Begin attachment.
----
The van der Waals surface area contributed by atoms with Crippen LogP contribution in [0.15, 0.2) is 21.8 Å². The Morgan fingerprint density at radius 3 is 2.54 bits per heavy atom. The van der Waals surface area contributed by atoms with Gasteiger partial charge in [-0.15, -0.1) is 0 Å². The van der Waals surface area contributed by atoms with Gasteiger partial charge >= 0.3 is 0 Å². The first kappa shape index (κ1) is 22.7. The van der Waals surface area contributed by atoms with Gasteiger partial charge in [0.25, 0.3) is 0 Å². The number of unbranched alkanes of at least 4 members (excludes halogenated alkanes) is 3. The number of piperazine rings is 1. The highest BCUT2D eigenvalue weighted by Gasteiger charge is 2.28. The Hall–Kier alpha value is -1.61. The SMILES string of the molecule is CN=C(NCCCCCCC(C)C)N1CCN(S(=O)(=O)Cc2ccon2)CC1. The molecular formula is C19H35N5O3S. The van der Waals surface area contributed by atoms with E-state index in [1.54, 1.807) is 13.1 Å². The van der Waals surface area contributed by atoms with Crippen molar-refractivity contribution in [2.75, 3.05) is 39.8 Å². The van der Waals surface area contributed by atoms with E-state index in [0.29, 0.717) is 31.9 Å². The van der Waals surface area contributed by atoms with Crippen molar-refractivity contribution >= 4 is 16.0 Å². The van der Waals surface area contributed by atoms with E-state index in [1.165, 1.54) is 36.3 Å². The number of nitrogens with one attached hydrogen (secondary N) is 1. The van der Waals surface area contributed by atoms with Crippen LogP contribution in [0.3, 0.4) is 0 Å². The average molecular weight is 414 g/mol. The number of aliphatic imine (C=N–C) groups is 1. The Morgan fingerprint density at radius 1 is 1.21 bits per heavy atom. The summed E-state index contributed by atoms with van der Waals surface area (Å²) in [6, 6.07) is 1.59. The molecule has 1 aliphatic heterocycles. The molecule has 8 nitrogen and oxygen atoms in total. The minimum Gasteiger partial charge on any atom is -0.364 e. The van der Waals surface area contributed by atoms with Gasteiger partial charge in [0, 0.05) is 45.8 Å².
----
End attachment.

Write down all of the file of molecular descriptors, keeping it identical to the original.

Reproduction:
The van der Waals surface area contributed by atoms with Crippen LogP contribution in [0.15, 0.2) is 21.8 Å². The Morgan fingerprint density at radius 3 is 2.54 bits per heavy atom. The van der Waals surface area contributed by atoms with Gasteiger partial charge in [-0.15, -0.1) is 0 Å². The van der Waals surface area contributed by atoms with Gasteiger partial charge >= 0.3 is 0 Å². The first kappa shape index (κ1) is 22.7. The van der Waals surface area contributed by atoms with Gasteiger partial charge in [0.25, 0.3) is 0 Å². The number of unbranched alkanes of at least 4 members (excludes halogenated alkanes) is 3. The number of piperazine rings is 1. The highest BCUT2D eigenvalue weighted by Gasteiger charge is 2.28. The Hall–Kier alpha value is -1.61. The SMILES string of the molecule is CN=C(NCCCCCCC(C)C)N1CCN(S(=O)(=O)Cc2ccon2)CC1. The molecular formula is C19H35N5O3S. The van der Waals surface area contributed by atoms with E-state index in [1.54, 1.807) is 13.1 Å². The van der Waals surface area contributed by atoms with Crippen molar-refractivity contribution in [2.75, 3.05) is 39.8 Å². The van der Waals surface area contributed by atoms with E-state index in [0.29, 0.717) is 31.9 Å². The van der Waals surface area contributed by atoms with Crippen molar-refractivity contribution >= 4 is 16.0 Å². The van der Waals surface area contributed by atoms with E-state index in [1.165, 1.54) is 36.3 Å². The number of nitrogens with one attached hydrogen (secondary N) is 1. The van der Waals surface area contributed by atoms with Crippen LogP contribution in [0.3, 0.4) is 0 Å². The average molecular weight is 414 g/mol. The number of aliphatic imine (C=N–C) groups is 1. The Morgan fingerprint density at radius 1 is 1.21 bits per heavy atom. The summed E-state index contributed by atoms with van der Waals surface area (Å²) in [6, 6.07) is 1.59. The molecule has 1 aliphatic heterocycles. The molecule has 8 nitrogen and oxygen atoms in total. The minimum Gasteiger partial charge on any atom is -0.364 e. The van der Waals surface area contributed by atoms with Gasteiger partial charge in [0, 0.05) is 45.8 Å².